Monday, March 19, 2007

Science à la française

Random links, courtesy of the Centre Nationale de Recherches Scientifiques, which has the most random library ever, followed by random musings:

Can you microwave a cake? Or bake it with a halogen bulb?

Can you dry peaches in the microwave, and do they still taste good?

I must say, my time in France gave me a dim opinion of French biology departments.* Of course, there is some very good French science, and the best schools- Paris VI, Strasbourg I, the ENS- may teach more analysis. But at most of the universities, not so much. Teaching labs are mix-bake-measure. The emphasis is on memorization, obedience, and Wisdom From On High. This leads to a lot of cookbook science, and detailed investigations of what we call brick-in-the-wall stuff. That is: boring, trivial publications.

I know because I have read many, many boring papers from French labs. And I have taken these boring classes. In biochemistry at the Fac de Sciences de B___, we had to memorize 116 molecular structures and 74 pathways for the final. Useless? Boring? Forgotten? Yes! Master's level? You bet!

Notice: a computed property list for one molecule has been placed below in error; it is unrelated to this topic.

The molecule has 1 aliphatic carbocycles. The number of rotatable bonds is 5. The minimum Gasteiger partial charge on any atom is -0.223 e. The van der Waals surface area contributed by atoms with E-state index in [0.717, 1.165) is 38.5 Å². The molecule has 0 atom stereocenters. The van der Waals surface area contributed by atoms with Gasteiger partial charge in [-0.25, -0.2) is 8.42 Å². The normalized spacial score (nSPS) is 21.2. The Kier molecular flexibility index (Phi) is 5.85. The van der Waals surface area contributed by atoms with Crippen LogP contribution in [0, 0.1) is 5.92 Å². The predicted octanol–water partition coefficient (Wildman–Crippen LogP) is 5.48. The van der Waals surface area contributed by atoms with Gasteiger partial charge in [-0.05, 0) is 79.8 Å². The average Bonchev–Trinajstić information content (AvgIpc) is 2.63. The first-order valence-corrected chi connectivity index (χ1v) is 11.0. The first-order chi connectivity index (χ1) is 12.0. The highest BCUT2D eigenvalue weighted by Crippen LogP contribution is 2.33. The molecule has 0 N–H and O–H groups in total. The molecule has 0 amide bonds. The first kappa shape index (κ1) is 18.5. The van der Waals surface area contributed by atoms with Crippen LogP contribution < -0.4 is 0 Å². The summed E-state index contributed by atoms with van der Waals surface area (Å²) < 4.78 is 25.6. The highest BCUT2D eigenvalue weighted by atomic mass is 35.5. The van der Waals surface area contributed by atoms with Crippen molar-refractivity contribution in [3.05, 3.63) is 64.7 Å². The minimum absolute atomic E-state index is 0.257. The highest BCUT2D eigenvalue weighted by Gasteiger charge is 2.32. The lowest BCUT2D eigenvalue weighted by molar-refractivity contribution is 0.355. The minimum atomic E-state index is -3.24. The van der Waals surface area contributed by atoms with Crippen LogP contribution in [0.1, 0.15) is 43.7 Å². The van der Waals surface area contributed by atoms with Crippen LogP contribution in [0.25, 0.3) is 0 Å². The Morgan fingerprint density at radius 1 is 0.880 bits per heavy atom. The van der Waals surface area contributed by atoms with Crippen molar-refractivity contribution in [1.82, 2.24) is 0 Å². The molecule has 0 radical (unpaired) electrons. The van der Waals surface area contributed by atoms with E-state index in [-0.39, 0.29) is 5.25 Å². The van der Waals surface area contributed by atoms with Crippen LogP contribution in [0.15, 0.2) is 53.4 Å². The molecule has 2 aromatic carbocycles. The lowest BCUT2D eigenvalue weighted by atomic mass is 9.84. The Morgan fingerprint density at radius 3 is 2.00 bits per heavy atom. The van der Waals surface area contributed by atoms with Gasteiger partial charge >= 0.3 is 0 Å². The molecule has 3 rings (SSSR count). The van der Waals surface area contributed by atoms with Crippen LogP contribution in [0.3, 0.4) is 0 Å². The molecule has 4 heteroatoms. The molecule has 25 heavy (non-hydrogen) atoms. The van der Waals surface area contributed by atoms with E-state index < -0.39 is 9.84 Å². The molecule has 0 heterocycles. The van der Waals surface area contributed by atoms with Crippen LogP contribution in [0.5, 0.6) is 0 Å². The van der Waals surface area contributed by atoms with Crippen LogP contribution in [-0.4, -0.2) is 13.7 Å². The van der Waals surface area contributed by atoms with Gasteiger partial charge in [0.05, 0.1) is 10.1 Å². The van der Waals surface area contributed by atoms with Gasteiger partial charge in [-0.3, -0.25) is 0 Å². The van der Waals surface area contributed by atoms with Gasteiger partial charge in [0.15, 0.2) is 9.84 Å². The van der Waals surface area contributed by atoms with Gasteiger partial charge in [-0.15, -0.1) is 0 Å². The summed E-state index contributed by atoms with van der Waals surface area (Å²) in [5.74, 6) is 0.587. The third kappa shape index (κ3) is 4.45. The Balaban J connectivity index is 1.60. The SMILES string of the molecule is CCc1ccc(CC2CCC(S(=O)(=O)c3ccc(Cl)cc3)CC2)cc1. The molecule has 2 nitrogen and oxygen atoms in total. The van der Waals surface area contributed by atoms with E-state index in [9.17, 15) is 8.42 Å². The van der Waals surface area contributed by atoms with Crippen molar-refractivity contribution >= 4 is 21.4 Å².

In inorganic chemistry at my little college, we had exams that took six hours** and required us to derive formulas we didn’t even know. We had to analyze, not regurgitate. In quantum chem,*** exams were open-book because ‘It won’t help you any.’ I won’t say this always teaches people to think, but it has a better chance.

*No, these aren't from French labs. But they are funny.
**Once, ten! Not a positive feature, now that I think of it.
***Which I have since entirely forgotten. Thank Cthulu.

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